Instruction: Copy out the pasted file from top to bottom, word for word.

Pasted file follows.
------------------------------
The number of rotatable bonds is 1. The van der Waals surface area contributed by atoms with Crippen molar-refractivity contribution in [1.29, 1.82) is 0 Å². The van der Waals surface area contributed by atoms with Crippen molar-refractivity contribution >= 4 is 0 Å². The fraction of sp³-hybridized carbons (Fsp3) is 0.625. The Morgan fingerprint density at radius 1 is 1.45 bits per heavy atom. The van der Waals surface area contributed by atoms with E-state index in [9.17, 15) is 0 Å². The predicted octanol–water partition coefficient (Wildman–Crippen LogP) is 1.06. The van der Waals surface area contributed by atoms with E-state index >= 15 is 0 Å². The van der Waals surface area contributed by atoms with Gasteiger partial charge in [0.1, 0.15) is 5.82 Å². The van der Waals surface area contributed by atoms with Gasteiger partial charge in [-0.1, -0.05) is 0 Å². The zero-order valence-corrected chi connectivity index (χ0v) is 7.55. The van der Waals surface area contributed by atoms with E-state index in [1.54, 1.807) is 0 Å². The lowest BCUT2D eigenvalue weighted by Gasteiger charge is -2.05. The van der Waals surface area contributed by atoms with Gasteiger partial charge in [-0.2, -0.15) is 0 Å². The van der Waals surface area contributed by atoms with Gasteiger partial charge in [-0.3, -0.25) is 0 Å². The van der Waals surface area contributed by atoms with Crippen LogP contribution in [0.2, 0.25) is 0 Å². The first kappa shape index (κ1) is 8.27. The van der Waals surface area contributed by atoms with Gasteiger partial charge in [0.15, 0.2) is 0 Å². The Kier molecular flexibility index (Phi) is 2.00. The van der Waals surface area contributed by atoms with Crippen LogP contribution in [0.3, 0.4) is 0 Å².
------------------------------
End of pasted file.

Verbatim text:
The number of rotatable bonds is 1. The van der Waals surface area contributed by atoms with Crippen molar-refractivity contribution in [1.29, 1.82) is 0 Å². The van der Waals surface area contributed by atoms with Crippen molar-refractivity contribution >= 4 is 0 Å². The fraction of sp³-hybridized carbons (Fsp3) is 0.625. The Morgan fingerprint density at radius 1 is 1.45 bits per heavy atom. The van der Waals surface area contributed by atoms with E-state index in [9.17, 15) is 0 Å². The predicted octanol–water partition coefficient (Wildman–Crippen LogP) is 1.06. The van der Waals surface area contributed by atoms with E-state index >= 15 is 0 Å². The van der Waals surface area contributed by atoms with Gasteiger partial charge in [0.1, 0.15) is 5.82 Å². The van der Waals surface area contributed by atoms with Gasteiger partial charge in [-0.1, -0.05) is 0 Å². The zero-order valence-corrected chi connectivity index (χ0v) is 7.55. The van der Waals surface area contributed by atoms with E-state index in [1.54, 1.807) is 0 Å². The lowest BCUT2D eigenvalue weighted by Gasteiger charge is -2.05. The van der Waals surface area contributed by atoms with Gasteiger partial charge in [-0.2, -0.15) is 0 Å². The van der Waals surface area contributed by atoms with Gasteiger partial charge in [-0.3, -0.25) is 0 Å². The van der Waals surface area contributed by atoms with Crippen LogP contribution in [0.2, 0.25) is 0 Å². The first kappa shape index (κ1) is 8.27. The van der Waals surface area contributed by atoms with Gasteiger partial charge in [0.15, 0.2) is 0 Å². The Kier molecular flexibility index (Phi) is 2.00. The van der Waals surface area contributed by atoms with Crippen LogP contribution in [0.3, 0.4) is 0 Å².